It's Bernie Sanders' America: 5 "radical" ideas Americans strongly support

Think the democratic socialist is a "fringe" candidate? You may be surprised how many Americans agree with him

By Sophia Tesfaye

Senior Politics Editor

Published July 5, 2015 3:59PM (EDT)

  (AP/Andy Duback)
(AP/Andy Duback)

Independent Vermont Sen. Bernie Sanders has been described as radical or fringe by some but many of Sanders’ views and policy proposals are supported by Americans, according to public opinion surveys.

Health Care For All

Sanders is critic of the Affordable Care Act, arguing that it doesn’t go far enough and calling for a "Medicare-for-all" single-payer healthcare plan, similar to programs in most developed democratic nations.

"We are the only major country on earth that doesn't guarantee healthcare to all people as a right and yet we end up spending much more than they do. So I do believe that we have to move toward a Medicare for all, single-payer system," Sanders told ABC News.

The idea is extremely popular among Democrats, with nearly 80 percent in support according to a January 2015 poll by the Progressive Change Institute. The poll found that a majority of Americans overall supported a Medicare-for-all insurance option.

And seven in 10 Democrats and Democratic-leaning respondents agreed with the statement, “it is the responsibility of the government in Washington to see to it that people have help in paying for doctors and hospital bills.” Three-quarters of Republicans and Republican-leaning respondents disagreed according to the most recent Gallup survey.

Taxing The Rich

Sanders called the "massive transfer of wealth from the middle class to the top one-tenth of 1 percent” in America “obscene” and has called for a return to a much higher marginal tax rate. “If you have seen a massive transfer of wealth from the middle class to the top tenth of 1 percent, you’ve got to transfer that back” Sanders told CNBC.

And Sanders lists America’s top 10 corporate tax avoiders on his Senate website and details the compensation packages of  America's wealthiest CEOs.

Sixty-four percent of Americans say they are bothered a lot by the feeling that some corporations aren’t paying what’s fair in federal taxes, and 61 percent say the same about some wealthy people, according to a recent Pew poll. Meanwhile, 67 percent of Americans recently told Gallup they were dissatisfied with the way income and wealth are distributed in the U.S.

Tuition-Free College 

Sanders has proposed the College for All Act, a plan to provide free education at public colleges funded by a small tax on Wall Street transactions.

Sixty-three percent of respondents supported a similar proposal from President Obama earlier this year, including 47 percent of Republicans.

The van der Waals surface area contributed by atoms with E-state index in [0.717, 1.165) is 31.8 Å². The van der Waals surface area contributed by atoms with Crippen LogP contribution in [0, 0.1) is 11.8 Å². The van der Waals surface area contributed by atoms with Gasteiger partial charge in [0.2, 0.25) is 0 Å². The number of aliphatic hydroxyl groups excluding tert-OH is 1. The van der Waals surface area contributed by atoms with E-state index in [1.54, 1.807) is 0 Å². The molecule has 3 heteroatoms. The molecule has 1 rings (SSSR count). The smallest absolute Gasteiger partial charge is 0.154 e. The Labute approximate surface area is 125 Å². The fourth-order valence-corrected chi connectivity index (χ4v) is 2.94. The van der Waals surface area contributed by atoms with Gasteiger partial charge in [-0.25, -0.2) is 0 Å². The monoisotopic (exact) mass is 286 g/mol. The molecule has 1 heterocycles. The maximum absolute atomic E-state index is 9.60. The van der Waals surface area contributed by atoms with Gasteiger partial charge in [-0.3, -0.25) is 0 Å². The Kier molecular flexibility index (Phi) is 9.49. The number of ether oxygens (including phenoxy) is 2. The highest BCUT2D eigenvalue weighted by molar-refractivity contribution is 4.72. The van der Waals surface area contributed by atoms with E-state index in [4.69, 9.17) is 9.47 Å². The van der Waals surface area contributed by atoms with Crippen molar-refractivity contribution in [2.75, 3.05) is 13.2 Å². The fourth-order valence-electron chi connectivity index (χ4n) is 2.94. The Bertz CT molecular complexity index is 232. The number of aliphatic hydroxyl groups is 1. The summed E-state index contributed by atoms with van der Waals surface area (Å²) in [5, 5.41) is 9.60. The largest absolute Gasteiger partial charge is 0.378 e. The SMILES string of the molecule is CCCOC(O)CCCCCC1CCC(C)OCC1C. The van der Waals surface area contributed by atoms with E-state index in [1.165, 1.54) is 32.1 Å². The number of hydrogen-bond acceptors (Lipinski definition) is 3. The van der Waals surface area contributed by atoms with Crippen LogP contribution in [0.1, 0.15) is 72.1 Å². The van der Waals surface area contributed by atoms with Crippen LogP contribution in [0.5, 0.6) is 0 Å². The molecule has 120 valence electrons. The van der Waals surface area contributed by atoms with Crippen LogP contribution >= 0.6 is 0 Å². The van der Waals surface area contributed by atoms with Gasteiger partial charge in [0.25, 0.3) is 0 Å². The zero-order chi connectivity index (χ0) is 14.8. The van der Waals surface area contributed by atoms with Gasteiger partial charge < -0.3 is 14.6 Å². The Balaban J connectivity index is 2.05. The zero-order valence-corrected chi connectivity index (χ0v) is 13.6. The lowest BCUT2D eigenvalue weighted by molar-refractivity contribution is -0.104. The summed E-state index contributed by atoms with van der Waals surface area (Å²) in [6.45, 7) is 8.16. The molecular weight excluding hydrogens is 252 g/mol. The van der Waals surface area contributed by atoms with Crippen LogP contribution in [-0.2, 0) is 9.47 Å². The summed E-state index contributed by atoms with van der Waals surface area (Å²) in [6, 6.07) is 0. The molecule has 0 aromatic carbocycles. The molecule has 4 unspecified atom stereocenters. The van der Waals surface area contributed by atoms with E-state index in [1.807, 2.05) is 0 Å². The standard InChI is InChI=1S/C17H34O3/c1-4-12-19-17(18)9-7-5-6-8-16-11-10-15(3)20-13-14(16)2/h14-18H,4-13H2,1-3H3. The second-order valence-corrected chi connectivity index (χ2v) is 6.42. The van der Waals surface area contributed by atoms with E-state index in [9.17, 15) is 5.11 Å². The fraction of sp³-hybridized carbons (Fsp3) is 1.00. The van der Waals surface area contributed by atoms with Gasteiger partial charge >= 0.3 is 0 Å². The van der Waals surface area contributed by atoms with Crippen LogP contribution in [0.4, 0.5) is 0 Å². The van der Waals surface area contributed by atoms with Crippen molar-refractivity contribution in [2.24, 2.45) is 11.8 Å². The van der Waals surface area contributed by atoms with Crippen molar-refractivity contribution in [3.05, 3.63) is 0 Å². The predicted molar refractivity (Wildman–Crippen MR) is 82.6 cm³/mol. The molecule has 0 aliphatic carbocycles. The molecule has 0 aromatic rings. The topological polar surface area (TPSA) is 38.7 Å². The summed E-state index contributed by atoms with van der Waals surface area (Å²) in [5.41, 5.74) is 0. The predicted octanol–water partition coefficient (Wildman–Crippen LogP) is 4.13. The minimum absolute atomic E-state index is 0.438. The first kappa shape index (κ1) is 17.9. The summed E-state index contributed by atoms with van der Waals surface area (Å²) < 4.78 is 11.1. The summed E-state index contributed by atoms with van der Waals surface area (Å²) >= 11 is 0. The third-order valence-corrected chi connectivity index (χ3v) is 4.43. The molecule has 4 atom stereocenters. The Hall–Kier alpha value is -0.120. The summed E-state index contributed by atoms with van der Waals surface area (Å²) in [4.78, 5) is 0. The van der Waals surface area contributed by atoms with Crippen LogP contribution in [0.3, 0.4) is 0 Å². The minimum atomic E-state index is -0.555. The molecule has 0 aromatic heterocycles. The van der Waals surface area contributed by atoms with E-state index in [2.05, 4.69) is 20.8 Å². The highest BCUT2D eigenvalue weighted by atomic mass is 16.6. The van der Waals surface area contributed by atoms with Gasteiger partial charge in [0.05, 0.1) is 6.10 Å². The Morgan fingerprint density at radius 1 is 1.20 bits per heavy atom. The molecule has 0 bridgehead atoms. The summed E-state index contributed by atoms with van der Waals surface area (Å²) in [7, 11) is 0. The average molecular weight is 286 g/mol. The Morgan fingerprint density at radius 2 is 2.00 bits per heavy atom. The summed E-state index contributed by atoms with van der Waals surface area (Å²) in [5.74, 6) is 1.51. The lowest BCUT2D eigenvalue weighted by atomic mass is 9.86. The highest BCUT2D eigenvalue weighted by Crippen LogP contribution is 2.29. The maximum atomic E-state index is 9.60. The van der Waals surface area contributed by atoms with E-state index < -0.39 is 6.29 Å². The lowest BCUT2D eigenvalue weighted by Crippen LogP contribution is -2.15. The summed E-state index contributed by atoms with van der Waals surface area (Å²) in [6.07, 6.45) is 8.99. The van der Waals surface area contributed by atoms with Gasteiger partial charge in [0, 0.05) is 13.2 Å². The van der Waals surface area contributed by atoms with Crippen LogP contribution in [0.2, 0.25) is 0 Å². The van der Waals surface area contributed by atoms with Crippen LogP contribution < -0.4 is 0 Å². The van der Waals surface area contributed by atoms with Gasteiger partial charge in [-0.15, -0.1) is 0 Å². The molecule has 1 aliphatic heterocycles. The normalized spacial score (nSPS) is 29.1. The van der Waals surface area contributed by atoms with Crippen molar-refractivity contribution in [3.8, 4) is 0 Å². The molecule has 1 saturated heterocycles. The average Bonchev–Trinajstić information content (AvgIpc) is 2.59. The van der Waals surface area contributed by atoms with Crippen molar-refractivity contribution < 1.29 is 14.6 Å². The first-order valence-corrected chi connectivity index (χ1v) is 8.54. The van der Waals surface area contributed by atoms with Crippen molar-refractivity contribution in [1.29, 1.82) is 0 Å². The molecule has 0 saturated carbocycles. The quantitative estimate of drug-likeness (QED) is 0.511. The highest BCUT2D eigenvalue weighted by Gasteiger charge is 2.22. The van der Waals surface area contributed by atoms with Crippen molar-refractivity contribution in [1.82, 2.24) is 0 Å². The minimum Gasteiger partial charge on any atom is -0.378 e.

As a recent Gallup poll found, the burden of college tuition is crushing for many American households. Seventy-three percent of parents of children younger than 18 said they are either “very worried” or “moderately worried” about how to fund college for their children. That is more than the 70 percent of lower-income Americans who worry about having enough money to pay for medical costs in the event of a serious illness or accident

Campaign Finance Reform

Sanders is running forcefully against money in politics and his campaign has shunned super PAC support funded by undisclosed billionaires.

According to polls, Americans are most in sync with Sen. Sanders on this issue.

A New York Times poll released this month found that “Americans, regardless of their political affiliation, agree that money has too much influence on elections, the wealthy have more influence on elections, and candidates who win office promote policies that help their donors.”

Eighty-four percent of respondents said money has too great an influence on political campaigns.

Sixty-six percent agreed that the wealthy have the most influence.

Seventy-seven percent want to limit the amount of money individuals can contribute to political campaigns.

Seventy-five percent support public disclosure of campaign contributors.

Forty-six percent agreed that “the system for funding political campaigns has so much wrong with it that we need to completely rebuild it.”

Same-Sex Marriage

The Supreme Court just recently expanded the right to marry to same-sex couples but Sanders has been a supporter dating back four decades, voting against 1996’s Defense of Marriage Act and supporting his state’s legalization of same-sex marriage.

According to a May 2015 Pew poll, 57 percent of Americans agree, including most Republicans under 45.

Sanders’ willingness to call himself a democratic socialist may set him apart in American politics but as the polling shows, his views are hardly out-of-step with American voters.

By Sophia Tesfaye

Sophia Tesfaye is Salon's senior editor for news and politics, and resides in Washington, D.C. You can find her on Twitter at @SophiaTesfaye.

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